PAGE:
Political science professor Tom Vicino helps to bridge the gap between campus living and learning. Professor Vicino is charged with facilitating, strengthening, and expanding the relationship between students and faculty.
“I’m part mentor, part advisor, part counselor,” says Tom Vicino. It’s December, just a few days from the end of the fall semester, and he’s in his cozy two-bed, one-bath apartment on the 16th floor of East Village explaining his role as one of Northeastern’s three faculty-in-residence. “It’s really about helping students integrate the academic experience with the residential experience,” he’s saying. “Above all, it’s about creating community.”
Vicino—like Mindelyn Buford and Shan Mohammed—is charged with facilitating, strengthening, and expanding the relationship between students and faculty. All three say that the program has improved their teaching prowess and enhanced their understanding of the student experience, shedding light on the ins and outs of college life. As the crucial link between campus living and learning, they’ve become quintessential mentors and confidants, equally adept at listening and doling out nuggets of hard-earned wisdom.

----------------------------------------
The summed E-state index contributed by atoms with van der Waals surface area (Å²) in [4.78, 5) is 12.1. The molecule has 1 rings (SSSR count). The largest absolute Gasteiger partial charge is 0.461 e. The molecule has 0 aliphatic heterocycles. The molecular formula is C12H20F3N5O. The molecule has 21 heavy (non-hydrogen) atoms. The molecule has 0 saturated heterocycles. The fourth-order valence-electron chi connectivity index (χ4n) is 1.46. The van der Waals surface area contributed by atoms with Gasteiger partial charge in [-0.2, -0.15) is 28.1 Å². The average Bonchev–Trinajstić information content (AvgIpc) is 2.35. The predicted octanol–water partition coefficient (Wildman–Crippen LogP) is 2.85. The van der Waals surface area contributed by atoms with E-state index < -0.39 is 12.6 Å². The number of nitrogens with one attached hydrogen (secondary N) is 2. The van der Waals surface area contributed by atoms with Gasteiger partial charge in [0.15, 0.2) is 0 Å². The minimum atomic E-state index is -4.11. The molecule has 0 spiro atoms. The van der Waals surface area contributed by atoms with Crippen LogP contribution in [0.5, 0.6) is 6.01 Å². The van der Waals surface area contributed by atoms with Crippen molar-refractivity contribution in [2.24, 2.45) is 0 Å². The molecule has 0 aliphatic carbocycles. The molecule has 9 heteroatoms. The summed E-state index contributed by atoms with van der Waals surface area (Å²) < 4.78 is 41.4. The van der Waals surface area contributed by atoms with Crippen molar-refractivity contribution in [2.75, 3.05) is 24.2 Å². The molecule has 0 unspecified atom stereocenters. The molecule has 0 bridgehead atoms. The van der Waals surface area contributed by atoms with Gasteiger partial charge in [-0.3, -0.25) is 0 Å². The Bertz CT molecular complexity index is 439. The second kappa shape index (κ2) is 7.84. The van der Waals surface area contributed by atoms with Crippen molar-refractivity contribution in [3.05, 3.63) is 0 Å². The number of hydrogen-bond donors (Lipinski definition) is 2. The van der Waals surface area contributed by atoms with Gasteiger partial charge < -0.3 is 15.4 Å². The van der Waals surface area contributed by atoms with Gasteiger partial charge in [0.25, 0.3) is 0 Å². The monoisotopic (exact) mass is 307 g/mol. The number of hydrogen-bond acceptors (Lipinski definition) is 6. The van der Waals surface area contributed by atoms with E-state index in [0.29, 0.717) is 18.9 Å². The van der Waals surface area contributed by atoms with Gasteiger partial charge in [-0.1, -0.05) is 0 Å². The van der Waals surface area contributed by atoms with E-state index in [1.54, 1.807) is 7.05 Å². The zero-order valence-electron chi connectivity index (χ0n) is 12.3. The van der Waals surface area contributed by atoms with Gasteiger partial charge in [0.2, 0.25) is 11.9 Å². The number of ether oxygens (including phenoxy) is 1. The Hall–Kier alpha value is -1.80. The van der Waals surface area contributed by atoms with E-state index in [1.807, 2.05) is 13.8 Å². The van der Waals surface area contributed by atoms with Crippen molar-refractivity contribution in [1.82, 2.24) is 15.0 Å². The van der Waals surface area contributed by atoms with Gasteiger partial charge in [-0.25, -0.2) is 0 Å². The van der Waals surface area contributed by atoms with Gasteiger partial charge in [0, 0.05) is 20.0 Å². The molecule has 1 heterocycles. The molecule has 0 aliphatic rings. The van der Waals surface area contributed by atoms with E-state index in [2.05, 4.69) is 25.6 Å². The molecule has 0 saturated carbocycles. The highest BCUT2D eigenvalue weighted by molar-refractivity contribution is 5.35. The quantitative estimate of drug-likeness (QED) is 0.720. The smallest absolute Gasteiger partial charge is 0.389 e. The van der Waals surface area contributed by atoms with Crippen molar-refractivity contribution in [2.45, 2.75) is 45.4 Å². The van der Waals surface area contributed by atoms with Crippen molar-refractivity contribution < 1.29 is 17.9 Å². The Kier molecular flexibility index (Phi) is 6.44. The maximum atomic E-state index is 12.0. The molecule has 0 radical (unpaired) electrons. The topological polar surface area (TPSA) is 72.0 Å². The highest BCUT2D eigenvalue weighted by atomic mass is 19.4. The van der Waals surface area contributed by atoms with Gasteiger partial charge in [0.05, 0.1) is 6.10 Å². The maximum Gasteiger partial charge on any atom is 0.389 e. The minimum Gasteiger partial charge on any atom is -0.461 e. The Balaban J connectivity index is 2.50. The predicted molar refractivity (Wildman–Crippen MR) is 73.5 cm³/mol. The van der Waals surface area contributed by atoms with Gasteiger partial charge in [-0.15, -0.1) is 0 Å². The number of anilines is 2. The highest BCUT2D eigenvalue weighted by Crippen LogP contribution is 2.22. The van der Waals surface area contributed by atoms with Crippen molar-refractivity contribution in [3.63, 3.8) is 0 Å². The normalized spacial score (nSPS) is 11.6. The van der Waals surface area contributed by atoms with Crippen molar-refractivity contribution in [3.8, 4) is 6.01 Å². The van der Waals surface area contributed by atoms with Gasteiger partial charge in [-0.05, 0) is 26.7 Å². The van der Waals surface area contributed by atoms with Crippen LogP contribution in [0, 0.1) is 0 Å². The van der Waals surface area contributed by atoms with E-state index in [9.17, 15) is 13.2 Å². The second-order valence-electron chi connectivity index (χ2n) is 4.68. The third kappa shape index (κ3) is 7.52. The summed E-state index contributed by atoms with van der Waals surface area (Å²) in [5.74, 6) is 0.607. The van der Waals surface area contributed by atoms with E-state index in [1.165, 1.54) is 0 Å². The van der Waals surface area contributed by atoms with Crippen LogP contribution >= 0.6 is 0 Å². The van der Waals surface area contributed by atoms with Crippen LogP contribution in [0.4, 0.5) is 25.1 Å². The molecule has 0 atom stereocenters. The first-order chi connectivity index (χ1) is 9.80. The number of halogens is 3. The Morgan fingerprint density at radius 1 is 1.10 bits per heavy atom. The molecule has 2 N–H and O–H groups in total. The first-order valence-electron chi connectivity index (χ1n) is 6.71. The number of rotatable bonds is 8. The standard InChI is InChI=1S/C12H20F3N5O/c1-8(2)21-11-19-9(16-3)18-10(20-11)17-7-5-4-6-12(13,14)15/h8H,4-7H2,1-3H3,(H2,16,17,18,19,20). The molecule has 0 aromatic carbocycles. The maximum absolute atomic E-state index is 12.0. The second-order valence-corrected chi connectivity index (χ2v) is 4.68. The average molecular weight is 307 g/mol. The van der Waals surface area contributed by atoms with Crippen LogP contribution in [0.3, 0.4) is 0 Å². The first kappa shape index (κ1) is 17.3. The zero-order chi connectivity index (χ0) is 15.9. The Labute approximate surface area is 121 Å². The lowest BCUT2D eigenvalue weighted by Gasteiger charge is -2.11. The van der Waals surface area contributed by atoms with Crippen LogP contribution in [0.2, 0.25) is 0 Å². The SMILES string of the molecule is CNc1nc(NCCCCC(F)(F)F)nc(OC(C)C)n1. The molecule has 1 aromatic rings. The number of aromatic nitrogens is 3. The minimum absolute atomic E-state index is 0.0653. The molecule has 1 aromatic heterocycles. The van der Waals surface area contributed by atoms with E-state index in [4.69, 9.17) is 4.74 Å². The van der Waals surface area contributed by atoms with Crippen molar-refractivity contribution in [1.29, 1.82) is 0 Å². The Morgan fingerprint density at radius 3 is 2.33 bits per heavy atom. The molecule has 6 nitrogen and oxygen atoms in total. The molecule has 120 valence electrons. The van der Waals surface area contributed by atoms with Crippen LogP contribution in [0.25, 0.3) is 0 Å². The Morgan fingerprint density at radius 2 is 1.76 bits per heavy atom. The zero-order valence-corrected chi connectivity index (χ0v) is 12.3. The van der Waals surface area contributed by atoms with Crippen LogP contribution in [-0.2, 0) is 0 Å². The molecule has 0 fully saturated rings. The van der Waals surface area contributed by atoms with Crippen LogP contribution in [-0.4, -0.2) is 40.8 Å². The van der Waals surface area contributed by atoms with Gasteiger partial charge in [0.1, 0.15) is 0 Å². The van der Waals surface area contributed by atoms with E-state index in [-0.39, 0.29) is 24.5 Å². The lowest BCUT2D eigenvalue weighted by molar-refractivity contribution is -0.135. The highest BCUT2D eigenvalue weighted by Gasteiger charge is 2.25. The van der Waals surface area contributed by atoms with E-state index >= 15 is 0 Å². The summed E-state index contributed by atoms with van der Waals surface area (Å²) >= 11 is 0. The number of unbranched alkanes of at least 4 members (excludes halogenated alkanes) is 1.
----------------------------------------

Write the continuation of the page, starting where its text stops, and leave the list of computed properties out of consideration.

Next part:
“I’m much more relaxed in the classroom now and better able to relate to students,” says Buford, assistant professor of sociology, who joined the program in 2012. “I’m more comfortable integrating hands-on activities in class and making explicit connections between what students are doing academically and what they will go on to do in post-grad life.”
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